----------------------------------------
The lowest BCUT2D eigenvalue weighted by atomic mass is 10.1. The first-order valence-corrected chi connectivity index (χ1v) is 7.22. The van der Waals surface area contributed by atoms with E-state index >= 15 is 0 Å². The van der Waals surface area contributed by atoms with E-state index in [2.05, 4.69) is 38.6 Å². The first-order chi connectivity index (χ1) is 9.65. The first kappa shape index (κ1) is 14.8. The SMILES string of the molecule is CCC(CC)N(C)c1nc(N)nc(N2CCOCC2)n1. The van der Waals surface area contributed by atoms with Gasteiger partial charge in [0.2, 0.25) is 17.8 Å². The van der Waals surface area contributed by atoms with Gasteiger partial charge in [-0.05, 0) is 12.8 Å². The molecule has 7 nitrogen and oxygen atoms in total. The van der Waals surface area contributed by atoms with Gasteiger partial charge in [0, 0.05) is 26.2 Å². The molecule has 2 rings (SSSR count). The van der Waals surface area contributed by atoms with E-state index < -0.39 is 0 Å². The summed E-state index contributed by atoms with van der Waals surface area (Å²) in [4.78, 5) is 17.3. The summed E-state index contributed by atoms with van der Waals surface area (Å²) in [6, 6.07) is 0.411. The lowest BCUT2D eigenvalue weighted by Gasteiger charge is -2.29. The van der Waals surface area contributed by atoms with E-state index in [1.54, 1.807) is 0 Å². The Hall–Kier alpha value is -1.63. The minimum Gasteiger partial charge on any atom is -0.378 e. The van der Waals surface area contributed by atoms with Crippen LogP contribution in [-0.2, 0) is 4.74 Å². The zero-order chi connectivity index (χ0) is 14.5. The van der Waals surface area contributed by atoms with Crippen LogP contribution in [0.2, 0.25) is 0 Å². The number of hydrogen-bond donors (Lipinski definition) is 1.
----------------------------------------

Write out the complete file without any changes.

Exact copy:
The lowest BCUT2D eigenvalue weighted by atomic mass is 10.1. The first-order valence-corrected chi connectivity index (χ1v) is 7.22. The van der Waals surface area contributed by atoms with E-state index >= 15 is 0 Å². The van der Waals surface area contributed by atoms with E-state index in [2.05, 4.69) is 38.6 Å². The first-order chi connectivity index (χ1) is 9.65. The first kappa shape index (κ1) is 14.8. The SMILES string of the molecule is CCC(CC)N(C)c1nc(N)nc(N2CCOCC2)n1. The van der Waals surface area contributed by atoms with Gasteiger partial charge in [0.2, 0.25) is 17.8 Å². The van der Waals surface area contributed by atoms with Gasteiger partial charge in [-0.05, 0) is 12.8 Å². The molecule has 7 nitrogen and oxygen atoms in total. The van der Waals surface area contributed by atoms with Gasteiger partial charge in [0, 0.05) is 26.2 Å². The molecule has 2 rings (SSSR count). The van der Waals surface area contributed by atoms with E-state index < -0.39 is 0 Å². The summed E-state index contributed by atoms with van der Waals surface area (Å²) in [4.78, 5) is 17.3. The summed E-state index contributed by atoms with van der Waals surface area (Å²) in [6, 6.07) is 0.411. The lowest BCUT2D eigenvalue weighted by Gasteiger charge is -2.29. The van der Waals surface area contributed by atoms with E-state index in [1.54, 1.807) is 0 Å². The Hall–Kier alpha value is -1.63. The minimum Gasteiger partial charge on any atom is -0.378 e. The van der Waals surface area contributed by atoms with Crippen LogP contribution in [-0.2, 0) is 4.74 Å². The zero-order chi connectivity index (χ0) is 14.5. The van der Waals surface area contributed by atoms with Crippen LogP contribution in [0.2, 0.25) is 0 Å². The number of hydrogen-bond donors (Lipinski definition) is 1.